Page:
3. Results

The number of respondents decreased at each data collection. Initially there were 125 mothers and infants, but this reduced to 94 at three months, 58 at six months and 52 at 15 months. The participant characteristics are shown in Table 1.
Table 1. Characteristics of mothers & infants.
Table 1. Characteristics of mothers & infants.
Participant Characteristics
Maternal
Age in years (mean, SD, range)28.75.716–46
Age at marriage in years (mean, SD, range)20.84.511–38
Parity (mean, SD, range)3.42.11–9
Primiparous (n, %)2923
Education level (n, %)
  None65
  Primary2822
  Secondary6250
  Diploma/degree2923
Working before birth (n, %)3629
Consanguineous marriage (n, %)6048
Polygamous marriage (n, %)76
Household
Size of household (mean, SD, range)7.94.43–24
Domestic helpers (mean, SD, range)1.61.40–10
Infant
Sex (n, %)
  Male6249.6
  Female6350.4
Gestation in weeks (mean, SD, range)39.12.425–44
Birthweight in kg (mean, SD, range)3.20.60.7–4.4
Antenatal care is available free of charge to all Emirati women and all the mothers had at least one antenatal appointment at the maternity hospital. The majority of participants (93%, n = 116) initially planned to breastfeed their infants. Only one stated that she planned to feed infant formula and 8 of the women were undecided. One hundred and nineteen (95%) of the mothers breastfed their infants in the hospital, and four (3%) infants were fed infant formula only. Four of the eight infants in the neo-natal intensive care unit were also receiving breast milk and two infants who were extremely premature were receiving parenteral nutrition. Almost half of the women in the study (n = 59, 50%), breastfed their infant within the first hour after birth while 18% (n = 21) did not breastfeed their infant until more than 4 h after birth. The majority (n = 76, 61%) of mothers planned to breastfeed for more than 18 months. Only 9% of the mothers in this study intended to stop breastfeeding before their infant was six months of age. The prevalence of breastfeeding at each of the data collections is shown in Table 2.
Table 2. Prevalence of breastfeeding.
Table 2. Prevalence of breastfeeding.
Breastfeeding aBirth3 Months6 Months15 Months
n125946252
n%n%n%n%
None54669152650
Complementary2520464953852650
Predominant262137390000
Exclusive6955550000
a Definitions following Binns et al. 2009 [36]. See Appendix 1.
Thirty (24%) of the participants stated that they did not plan to feed infant formula. The majority planned to combine breastfeeding with complementary feeding of infant formula. The reasons given for feeding formula included: to supplement breastfeeding (n = 42, 34%), for convenience when returning to work/studying (n = 24, 19%), and if the infant seemed hungry (n = 11, 9%).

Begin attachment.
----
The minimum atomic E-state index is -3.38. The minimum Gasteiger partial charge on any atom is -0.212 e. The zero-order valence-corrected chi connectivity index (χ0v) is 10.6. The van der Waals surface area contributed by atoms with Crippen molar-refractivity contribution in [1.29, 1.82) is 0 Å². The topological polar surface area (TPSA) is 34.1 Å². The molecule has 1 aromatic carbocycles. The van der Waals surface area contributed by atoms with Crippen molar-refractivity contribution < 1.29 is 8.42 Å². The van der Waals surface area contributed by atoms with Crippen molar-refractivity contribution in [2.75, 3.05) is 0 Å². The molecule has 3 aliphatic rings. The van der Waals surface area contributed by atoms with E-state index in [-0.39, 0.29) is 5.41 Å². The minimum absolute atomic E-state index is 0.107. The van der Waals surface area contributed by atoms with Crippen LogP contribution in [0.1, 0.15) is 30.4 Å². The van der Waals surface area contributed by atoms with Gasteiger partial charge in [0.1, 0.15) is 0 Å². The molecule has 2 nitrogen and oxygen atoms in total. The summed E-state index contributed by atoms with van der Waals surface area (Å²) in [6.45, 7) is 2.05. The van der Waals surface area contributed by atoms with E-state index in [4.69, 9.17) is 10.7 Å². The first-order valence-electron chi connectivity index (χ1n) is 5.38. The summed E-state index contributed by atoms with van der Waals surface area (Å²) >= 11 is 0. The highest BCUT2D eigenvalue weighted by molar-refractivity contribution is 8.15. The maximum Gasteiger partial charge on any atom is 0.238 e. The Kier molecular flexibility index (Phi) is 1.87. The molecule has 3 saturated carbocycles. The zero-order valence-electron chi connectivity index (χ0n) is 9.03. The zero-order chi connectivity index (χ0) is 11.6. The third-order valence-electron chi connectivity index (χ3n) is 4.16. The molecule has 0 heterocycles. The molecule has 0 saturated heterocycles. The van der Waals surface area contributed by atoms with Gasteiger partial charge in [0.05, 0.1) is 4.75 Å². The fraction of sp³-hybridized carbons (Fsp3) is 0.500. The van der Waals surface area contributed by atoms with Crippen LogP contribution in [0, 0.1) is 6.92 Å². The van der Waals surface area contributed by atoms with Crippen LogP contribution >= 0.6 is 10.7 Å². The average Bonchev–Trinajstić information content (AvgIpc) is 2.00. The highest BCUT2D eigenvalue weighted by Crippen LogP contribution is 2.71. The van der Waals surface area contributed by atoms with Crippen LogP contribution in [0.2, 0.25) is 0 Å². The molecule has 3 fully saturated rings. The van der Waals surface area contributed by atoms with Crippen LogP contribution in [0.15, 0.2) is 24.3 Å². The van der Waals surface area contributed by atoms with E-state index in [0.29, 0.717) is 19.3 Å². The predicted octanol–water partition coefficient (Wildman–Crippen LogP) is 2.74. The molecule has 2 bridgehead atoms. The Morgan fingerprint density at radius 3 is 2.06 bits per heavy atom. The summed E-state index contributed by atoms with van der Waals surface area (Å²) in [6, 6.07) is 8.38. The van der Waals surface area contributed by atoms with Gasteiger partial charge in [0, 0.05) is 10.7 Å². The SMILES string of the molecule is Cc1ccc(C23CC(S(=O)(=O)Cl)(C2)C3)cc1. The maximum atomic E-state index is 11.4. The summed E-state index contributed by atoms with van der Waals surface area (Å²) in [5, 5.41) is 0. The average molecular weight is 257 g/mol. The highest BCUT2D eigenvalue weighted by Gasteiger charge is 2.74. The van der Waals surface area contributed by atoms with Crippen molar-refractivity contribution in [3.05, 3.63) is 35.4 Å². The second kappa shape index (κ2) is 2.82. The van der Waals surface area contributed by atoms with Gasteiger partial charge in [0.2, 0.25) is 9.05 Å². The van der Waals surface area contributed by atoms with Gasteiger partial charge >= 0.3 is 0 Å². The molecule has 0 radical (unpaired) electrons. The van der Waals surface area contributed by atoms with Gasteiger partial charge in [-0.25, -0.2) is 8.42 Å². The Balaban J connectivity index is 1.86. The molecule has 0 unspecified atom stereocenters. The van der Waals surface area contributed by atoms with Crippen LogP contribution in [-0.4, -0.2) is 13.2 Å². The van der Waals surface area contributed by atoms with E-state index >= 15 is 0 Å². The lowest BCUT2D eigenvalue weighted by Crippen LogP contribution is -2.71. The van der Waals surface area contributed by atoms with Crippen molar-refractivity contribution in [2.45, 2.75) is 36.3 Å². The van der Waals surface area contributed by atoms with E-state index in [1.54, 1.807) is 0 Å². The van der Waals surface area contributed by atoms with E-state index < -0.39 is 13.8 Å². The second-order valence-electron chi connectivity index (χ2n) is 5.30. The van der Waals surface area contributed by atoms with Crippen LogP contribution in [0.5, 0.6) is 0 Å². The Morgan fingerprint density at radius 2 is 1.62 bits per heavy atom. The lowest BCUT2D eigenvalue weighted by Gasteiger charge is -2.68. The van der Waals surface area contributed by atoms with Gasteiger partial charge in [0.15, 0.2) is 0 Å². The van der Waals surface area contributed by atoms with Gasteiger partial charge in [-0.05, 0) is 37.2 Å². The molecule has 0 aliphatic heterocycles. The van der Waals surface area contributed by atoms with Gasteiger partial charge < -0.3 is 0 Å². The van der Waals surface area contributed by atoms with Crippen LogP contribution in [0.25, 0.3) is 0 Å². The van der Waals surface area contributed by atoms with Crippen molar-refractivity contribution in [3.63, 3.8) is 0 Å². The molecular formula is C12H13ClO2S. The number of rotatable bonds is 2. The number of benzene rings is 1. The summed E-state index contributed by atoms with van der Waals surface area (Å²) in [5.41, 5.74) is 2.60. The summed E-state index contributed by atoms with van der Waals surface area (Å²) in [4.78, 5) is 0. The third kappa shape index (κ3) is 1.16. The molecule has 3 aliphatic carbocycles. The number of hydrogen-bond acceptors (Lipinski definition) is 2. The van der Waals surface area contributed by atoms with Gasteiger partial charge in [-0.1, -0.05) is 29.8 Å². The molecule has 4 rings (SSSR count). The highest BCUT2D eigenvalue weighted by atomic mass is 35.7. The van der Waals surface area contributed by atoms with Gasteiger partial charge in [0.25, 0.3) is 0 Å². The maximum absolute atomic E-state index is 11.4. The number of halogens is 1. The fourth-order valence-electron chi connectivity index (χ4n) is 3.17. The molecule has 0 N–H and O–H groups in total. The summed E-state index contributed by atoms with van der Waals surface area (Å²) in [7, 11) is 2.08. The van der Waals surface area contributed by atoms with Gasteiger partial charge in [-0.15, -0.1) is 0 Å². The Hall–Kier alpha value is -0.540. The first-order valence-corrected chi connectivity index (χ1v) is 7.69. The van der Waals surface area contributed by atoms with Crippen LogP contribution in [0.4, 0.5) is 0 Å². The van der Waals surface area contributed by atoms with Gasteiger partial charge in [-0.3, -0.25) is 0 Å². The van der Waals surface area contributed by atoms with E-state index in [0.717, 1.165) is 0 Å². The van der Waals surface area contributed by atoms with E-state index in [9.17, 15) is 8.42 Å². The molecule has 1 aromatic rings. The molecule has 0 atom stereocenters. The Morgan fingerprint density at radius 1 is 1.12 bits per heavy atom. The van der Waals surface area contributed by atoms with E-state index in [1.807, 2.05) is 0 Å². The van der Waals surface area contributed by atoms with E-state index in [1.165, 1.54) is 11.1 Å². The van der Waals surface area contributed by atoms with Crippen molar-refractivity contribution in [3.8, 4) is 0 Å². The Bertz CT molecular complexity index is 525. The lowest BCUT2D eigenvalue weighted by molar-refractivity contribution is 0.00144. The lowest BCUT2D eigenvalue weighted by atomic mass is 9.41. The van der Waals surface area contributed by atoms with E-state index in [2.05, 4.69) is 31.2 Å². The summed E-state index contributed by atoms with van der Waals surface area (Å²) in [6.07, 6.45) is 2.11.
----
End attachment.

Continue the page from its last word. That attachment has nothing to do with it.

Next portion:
It was common (n = 44, 35%) to feed substances other than breastmilk/infant formula during the first few hours and days postpartum. These were usually water or ritualistic in nature such as honey, herbal infusions or dates (see Table 3).
At three months, 42 of the participants were feeding only breast milk (45%, n = 94), 46 (49%) a mixture of breast milk and formula, while the remaining 6 (6%) were feeding only infant formula. However, further investigation showed that, of all the participants reporting they were solely breastfeeding, only five (5%) had not given the infant any other liquids or foods. The reasons given for feeding both formula and breast milk as a supplement to breastfeeding included; feeding the child in public places, for convenience after return of the mother to work/school, and when the infant was hungry or sick. At 3 months postpartum 49 (52%) of the women planned to breastfeed for eighteen to twenty-four months and only five (5%) planned to stop before their infant was 6 months of age. At three months postpartum 14 (15%) of the participants were expressing breast milk.
Table 3. Foods & drinks infants consumed by six months.
Table 3. Foods & drinks infants consumed by six months.
FoodTime Postpartum
1 week (n = 125)3 months (n = 94)6 months (n = 58)
n%n%n%
Water241970744781
Tea9764683560
Cow/camel milk--24262136
Sugar water121024262034
Fruit juice--14153459
Honey3231332747
Dates1125272950
Infant food--18213153
Biscuits (rusks)--17194374
Fruit/vegetables--14155391
Yoghurt1113143866
Cereal--9122747
Rice--893866
Meat----1017
Eggs----1831
Traditional dishes----1526
Table 4 lists the variables considered which potentially may have an influence on whether a mother is supplementing the infant’s diet with foods and drinks other than water at three months. The univariate odds ratios indicate the likelihood that the mother is giving supplementary foods or drinks at three months postpartum. No associations were found between supplementing the diet at three months and socio-demographic factors including mother’s age, father’s age, mother’s age at marriage, consanguineous marriage, family size, and domestic help. Significant associations were found with whether the mother was currently working and with whether a pre-lacteal feed had been given. Currently working and the administration of pre-lacteal feeds increased the likelihood of having given supplementary food at three months.